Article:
John Woods wrote to the BBKA to share some information about entrance 'muzzles' that he uses to help the bees against Asian hornets.
He has collated information about 'muzzles' to help protect bees from Asian hornets. He suggests not using a small mesh, but the 'lyre' type he's created seem to work best.
He has collated this information with help from other local beekeepers


I live in central France and had bees occupy an old bird winter roosting box on the end of the garage, they were there for seven years minding their own business. One year Asian Hornets arrived and I didn't notice as they were a 'wild' hive so I left them alone.  By the time I noticed three hornets were regularly there, they pinned the bees down and being a small colony (35L box, what were they thinking ?) they couldn't stand the pressure and died out.  Larger colonies can take more punishment but with all their other problems this is one they can do without.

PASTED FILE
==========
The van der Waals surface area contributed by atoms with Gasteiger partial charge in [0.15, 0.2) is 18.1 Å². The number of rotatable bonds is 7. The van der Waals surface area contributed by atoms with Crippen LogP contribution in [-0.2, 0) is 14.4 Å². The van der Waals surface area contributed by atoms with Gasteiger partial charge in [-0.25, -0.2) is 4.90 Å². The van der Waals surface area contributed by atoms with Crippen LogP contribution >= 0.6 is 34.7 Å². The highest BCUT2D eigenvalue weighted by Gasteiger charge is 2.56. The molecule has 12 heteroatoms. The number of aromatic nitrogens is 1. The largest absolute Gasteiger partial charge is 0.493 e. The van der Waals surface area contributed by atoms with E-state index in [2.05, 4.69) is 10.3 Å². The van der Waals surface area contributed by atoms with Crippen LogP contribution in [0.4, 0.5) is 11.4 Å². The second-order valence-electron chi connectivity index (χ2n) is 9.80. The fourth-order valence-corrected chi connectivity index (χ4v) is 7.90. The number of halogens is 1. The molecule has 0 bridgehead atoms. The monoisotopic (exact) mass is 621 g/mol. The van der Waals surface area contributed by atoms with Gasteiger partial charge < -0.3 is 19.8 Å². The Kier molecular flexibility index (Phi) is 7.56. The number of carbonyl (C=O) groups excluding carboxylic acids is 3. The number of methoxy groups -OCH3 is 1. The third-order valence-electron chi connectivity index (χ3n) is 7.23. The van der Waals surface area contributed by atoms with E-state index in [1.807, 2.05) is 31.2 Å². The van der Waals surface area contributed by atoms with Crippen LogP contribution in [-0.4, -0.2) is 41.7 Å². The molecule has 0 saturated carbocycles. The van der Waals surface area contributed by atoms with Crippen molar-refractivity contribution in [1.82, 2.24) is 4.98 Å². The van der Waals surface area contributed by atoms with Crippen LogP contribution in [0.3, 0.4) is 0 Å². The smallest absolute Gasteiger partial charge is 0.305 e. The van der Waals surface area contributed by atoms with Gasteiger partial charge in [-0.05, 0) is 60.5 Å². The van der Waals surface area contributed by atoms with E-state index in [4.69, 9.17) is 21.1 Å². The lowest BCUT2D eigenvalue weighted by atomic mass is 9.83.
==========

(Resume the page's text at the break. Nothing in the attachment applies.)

I spent a year without bees and now have two new hives, my first year of actual intentional beekeeping, and wanted to make sure hornets were not going to do this again.  I checked around and researched and collated the information on how to protect the hive itself in one place. Many people have provided ideas and information and thanks to them for that.
France has lived with this a long time and now Spain, Italy and others including the UK are starting to see these.
The muzzles are a simple thing to give the bees breathing space so worth doing.  Main criteria for such protection is to let the bees come and go freely at full speed, and irritate the hornets so they look for something easier. I previously had two hornets every hour, currently as it is colder less than that, which may just be good luck or may be they have found easier pickings elsewhere. 


Link to a video showing the lyre muzzle in use